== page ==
Understanding consumers key to survival
Updated: 2015-04-28 15:12
By ZHENG YANGPENG(China Daily)
Market gets more competitive as shoppers become sophisticated and demanding, but also emotional in terms of what they buy
The drama of Chinese consumers going crazy for high-tech toilet seats being sold in Japan during the Lunar New Year holiday has led to a kind of "soul-searching" back home.
For Chinese manufacturers, it is a huge embarrassment because most of the "smart" electronic seats are actually made in China. Beyond embarrassment, it also said something about Chinese consumers' changing thinking that deserves careful study by foreign companies that are vying for a piece of the world's second-largest consumer market.
For Jeff Walters, a partner and managing director of the Boston Consulting Group and an expert on China's consumer goods sector, it revealed multiple facets of the Chinese consumer story.
"The thing that is true about consumers around the world is that you can never tell them what to do. A lot of the time, consumers move faster than companies," he said.
Looking at consumer companies in China, there is a wide range of performance. One reason is that the market "only gets more competitive", Walters said.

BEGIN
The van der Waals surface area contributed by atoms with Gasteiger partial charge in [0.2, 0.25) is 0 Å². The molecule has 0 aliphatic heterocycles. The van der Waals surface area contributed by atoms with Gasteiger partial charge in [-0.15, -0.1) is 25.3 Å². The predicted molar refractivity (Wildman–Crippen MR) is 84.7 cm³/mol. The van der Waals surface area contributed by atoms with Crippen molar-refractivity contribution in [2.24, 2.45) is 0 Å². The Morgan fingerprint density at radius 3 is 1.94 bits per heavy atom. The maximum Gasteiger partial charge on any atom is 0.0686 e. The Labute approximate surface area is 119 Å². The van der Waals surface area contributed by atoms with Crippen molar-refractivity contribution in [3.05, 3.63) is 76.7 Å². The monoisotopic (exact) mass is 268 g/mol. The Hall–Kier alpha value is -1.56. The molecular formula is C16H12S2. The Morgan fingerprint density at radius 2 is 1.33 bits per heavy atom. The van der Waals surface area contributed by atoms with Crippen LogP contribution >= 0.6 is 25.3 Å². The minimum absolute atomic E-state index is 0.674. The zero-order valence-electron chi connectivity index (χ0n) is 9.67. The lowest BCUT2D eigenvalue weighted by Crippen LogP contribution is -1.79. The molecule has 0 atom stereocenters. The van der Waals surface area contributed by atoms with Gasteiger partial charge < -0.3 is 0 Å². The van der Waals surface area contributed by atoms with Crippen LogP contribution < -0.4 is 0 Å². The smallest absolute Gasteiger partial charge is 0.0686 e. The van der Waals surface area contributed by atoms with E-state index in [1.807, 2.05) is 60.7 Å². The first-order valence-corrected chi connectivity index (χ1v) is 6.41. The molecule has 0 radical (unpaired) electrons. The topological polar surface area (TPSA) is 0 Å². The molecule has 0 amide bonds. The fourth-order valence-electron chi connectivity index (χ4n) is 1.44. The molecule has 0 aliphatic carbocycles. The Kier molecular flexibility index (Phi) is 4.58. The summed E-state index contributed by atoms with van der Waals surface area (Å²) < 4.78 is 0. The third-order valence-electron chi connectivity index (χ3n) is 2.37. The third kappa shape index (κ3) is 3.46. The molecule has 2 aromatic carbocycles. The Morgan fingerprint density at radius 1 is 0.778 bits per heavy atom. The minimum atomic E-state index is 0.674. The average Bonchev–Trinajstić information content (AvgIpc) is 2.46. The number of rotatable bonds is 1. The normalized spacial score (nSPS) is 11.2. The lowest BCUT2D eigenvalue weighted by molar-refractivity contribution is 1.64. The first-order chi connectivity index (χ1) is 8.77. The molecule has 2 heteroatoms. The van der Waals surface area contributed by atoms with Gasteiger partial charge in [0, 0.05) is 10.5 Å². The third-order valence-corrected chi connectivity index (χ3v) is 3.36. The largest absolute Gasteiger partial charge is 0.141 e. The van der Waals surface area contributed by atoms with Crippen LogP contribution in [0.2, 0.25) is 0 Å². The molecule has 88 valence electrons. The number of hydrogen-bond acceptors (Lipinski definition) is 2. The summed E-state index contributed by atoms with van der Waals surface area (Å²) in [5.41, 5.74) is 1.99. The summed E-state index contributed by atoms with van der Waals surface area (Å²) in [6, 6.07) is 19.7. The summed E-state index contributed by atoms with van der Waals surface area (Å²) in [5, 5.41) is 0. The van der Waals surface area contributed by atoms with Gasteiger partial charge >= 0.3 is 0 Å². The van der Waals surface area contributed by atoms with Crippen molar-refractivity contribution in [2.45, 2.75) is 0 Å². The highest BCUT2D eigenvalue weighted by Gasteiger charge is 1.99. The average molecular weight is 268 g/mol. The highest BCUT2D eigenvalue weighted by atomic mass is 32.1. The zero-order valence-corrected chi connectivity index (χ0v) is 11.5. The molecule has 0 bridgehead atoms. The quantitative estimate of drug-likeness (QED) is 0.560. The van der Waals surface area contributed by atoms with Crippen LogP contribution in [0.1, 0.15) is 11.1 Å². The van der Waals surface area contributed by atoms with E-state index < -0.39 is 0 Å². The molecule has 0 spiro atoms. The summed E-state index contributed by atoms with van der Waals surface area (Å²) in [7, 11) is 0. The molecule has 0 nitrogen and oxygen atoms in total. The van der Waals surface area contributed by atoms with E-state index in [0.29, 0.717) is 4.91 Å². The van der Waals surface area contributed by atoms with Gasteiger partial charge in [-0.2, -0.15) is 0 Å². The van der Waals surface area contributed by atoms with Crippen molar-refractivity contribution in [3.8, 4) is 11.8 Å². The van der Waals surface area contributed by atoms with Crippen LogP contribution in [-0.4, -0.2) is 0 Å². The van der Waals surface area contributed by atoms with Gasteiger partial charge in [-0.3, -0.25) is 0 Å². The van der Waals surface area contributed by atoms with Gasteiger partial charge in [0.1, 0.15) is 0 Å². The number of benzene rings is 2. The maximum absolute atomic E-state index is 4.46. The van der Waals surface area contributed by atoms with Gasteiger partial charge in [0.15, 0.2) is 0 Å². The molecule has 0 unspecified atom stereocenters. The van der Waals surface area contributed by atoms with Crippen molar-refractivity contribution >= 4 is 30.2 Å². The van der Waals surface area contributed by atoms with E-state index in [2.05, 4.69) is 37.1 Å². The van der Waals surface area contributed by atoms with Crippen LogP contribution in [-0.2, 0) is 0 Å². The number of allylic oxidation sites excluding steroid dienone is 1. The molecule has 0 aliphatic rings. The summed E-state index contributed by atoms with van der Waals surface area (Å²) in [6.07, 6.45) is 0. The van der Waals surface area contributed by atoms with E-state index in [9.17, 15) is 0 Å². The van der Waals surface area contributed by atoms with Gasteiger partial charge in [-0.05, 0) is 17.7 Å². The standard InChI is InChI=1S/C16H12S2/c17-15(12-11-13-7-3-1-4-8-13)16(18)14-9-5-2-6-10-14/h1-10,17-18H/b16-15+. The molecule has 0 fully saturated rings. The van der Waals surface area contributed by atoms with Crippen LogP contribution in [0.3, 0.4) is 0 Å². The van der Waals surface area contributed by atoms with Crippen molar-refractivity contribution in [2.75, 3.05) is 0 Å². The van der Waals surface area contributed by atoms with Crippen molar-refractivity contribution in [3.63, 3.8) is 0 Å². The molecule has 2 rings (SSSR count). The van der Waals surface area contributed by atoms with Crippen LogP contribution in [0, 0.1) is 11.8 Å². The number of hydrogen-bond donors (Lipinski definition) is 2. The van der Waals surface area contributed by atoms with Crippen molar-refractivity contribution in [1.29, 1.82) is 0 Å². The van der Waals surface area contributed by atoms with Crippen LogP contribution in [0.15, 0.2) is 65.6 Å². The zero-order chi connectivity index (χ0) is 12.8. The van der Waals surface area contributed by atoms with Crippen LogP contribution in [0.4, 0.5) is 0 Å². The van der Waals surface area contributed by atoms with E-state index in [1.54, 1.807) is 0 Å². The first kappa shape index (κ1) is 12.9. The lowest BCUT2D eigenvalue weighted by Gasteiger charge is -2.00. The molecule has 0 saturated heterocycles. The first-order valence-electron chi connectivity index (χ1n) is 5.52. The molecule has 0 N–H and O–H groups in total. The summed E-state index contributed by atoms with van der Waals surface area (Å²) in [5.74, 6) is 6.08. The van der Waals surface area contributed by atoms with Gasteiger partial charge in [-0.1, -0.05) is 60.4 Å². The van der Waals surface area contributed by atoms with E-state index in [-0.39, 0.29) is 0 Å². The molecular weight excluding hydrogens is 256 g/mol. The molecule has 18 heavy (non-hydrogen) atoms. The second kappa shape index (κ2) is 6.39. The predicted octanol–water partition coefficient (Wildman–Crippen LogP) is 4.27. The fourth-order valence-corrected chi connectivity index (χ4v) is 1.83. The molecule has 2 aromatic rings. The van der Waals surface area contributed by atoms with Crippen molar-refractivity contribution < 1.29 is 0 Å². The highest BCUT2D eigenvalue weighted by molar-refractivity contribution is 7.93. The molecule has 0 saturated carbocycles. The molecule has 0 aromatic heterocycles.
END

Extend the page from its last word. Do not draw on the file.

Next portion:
Another is that the business model that worked in the past decade does not work now. Companies are figuring out a new model. What is behind that is the shift of the whole macro-context.
"The past 10 years were more about the emergence of real 'consumers' who for the first time were able to buy basic goods," he said.
Now China is seeing the emergence of an upper-middle class, with a minimum monthly salary of 12,000 yuan ($1,960), who are buying branded everyday goods, such as personal care items and food, he said.
In the past, availability, a well-known brand and some assurance of quality were enough to ensure a company's sales in China, Walters said. But now companies must either convince consumers to buy more often, or to buy a better version of the product.
"You are not going to buy more shampoo when you get richer. Successful companies have got to convince consumers to buy better products with higher prices. That's the game that lots of companies are playing.
"What that involves is how to please consumers and persuade them that if you buy this product, you feel better. That can only be done through really understanding how people feel, what they want and what they are concerned about," he said.